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Bulldog Jack by Royal Doulton in Trinity House Cap, 1941
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Bulldog Jack by Royal Doulton in Trinity House Cap, 1941

Measurements: Height: 11cm (4.5in)

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The medium sized version of the three Bulldog figures first produced in 1915 by Royal Doulton, but differenced for 1941 only by the addition of the Trinity House cap favoured by the wartime prime minister.

Bulldog Jack first appeared (hatless) during the First World War as a symbol of British resolve that endured down the decades. In the darkest days of World War Two, Jack was revitalised by Charles Noke, Royal Doulton’s veteran designer, as a symbol of ‘backs-to-the-wall’ patriotic spirit, with the addition of the Churchillian attributes of a cigar, Trinity House cap or the ‘bowker’ as favoured by the PM. These rare latter figures were produced for twelve months during 1941-1942. Jack further inspired other wartime bulldog figures wearing headdress of the Royal Navy, Army and Royal Air Force.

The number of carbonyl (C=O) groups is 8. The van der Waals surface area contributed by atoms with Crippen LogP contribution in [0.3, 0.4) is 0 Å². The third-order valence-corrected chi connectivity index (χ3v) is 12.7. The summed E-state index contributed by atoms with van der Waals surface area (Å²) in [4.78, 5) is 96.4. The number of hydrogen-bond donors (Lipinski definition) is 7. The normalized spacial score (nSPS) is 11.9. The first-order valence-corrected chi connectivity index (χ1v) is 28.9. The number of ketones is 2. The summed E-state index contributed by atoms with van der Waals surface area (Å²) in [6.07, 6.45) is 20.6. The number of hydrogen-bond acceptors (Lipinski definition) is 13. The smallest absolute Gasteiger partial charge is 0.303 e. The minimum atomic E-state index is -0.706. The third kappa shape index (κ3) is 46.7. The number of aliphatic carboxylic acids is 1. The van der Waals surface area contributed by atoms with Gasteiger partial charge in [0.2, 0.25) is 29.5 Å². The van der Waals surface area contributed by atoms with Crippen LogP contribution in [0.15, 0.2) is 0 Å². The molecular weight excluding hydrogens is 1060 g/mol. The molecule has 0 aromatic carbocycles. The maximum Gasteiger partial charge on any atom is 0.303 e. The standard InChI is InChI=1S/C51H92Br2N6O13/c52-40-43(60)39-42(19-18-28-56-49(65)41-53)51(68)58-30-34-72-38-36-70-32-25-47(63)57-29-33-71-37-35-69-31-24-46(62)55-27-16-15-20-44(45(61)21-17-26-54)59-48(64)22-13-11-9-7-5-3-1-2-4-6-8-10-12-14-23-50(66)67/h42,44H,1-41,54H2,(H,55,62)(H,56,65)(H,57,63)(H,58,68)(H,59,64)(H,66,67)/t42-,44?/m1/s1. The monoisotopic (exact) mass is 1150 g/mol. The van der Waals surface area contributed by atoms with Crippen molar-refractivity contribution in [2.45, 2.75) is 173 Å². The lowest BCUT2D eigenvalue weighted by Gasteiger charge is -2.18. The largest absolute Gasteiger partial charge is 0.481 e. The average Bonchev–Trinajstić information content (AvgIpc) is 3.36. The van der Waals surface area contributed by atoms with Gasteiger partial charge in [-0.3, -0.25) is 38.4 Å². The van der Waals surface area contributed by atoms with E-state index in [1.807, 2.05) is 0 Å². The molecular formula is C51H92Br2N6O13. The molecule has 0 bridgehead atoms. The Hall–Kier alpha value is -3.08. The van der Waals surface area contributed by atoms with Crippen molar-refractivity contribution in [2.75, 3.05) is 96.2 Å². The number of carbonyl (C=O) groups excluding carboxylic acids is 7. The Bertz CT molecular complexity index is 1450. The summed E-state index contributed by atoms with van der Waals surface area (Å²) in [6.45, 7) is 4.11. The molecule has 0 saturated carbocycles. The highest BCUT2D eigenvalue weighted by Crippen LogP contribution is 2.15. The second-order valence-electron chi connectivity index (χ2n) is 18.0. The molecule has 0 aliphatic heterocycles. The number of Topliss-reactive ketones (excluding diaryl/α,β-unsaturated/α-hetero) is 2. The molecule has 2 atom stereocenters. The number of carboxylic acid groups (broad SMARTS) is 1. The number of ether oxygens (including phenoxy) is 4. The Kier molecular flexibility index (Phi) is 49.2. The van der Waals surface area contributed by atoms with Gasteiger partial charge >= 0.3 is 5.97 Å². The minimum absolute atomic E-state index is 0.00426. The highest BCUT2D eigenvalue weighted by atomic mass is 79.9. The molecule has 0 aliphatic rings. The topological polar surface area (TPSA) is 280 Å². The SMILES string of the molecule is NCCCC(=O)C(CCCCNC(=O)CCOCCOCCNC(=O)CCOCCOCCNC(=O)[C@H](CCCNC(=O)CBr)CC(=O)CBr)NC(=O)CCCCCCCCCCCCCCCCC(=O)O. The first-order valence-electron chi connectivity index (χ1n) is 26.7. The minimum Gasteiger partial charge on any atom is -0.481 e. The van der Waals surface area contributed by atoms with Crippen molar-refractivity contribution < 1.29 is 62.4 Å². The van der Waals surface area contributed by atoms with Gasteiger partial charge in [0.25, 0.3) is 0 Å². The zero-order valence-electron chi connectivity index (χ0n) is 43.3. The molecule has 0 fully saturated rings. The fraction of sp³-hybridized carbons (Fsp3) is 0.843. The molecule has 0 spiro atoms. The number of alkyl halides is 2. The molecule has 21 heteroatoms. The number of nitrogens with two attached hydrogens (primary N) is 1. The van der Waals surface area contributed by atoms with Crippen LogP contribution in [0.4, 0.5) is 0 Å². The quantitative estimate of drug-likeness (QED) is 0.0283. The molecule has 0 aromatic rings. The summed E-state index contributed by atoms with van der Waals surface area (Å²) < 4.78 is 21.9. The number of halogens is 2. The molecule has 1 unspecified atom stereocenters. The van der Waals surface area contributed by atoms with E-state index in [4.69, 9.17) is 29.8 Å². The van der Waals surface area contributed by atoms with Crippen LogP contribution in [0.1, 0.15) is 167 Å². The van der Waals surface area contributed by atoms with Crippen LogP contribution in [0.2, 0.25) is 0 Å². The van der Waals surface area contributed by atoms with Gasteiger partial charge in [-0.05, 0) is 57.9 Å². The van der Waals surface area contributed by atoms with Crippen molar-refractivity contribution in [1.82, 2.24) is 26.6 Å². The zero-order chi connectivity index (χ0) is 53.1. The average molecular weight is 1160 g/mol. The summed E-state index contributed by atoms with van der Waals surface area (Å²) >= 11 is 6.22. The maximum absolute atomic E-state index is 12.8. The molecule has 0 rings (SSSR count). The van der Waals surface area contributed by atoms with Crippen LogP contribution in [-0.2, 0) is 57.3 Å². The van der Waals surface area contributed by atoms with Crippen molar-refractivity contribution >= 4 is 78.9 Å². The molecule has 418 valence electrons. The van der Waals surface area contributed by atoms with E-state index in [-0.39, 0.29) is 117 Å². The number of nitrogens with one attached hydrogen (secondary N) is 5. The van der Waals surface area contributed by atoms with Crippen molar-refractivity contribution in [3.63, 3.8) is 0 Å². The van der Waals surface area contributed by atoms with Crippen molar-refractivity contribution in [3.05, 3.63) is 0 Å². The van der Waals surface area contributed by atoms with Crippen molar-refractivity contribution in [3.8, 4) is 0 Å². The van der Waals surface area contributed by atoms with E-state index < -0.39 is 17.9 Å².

Charles John Noke (1858-1941) joined Royal Doulton’s Nile Street works at Burslem in 1889 as Chief Designer from Royal Worcester with whom he had been apprenticed while attending the Worcester School of Design. Later as Art Director from 1914 he was hugely influential in helping Royal Doulton establish itself as a world leader in producing many ranges of pottery using differing techniques. He is also noted for his major contribution in reviving the fortunes of British made figurines in general by firstly persuading Henry Doulton that he could design figures that would sell and by successfully launching them in the face of stiff international competition at the Chicago World Fair of 1893. While the majority of Doulton’s character studies and figurines have remained strictly products of their time, Bulldog Jack in all his sizes and guises has transcended the decades to become an all-time British ceramic design classic as evinced by screen appearances in next chapter of the James Bond saga - ‘No Time To Die’ (2020) and the 2011 film version of John le CarrĂ©’s ‘Tinker Tailor Soldier Spy’.

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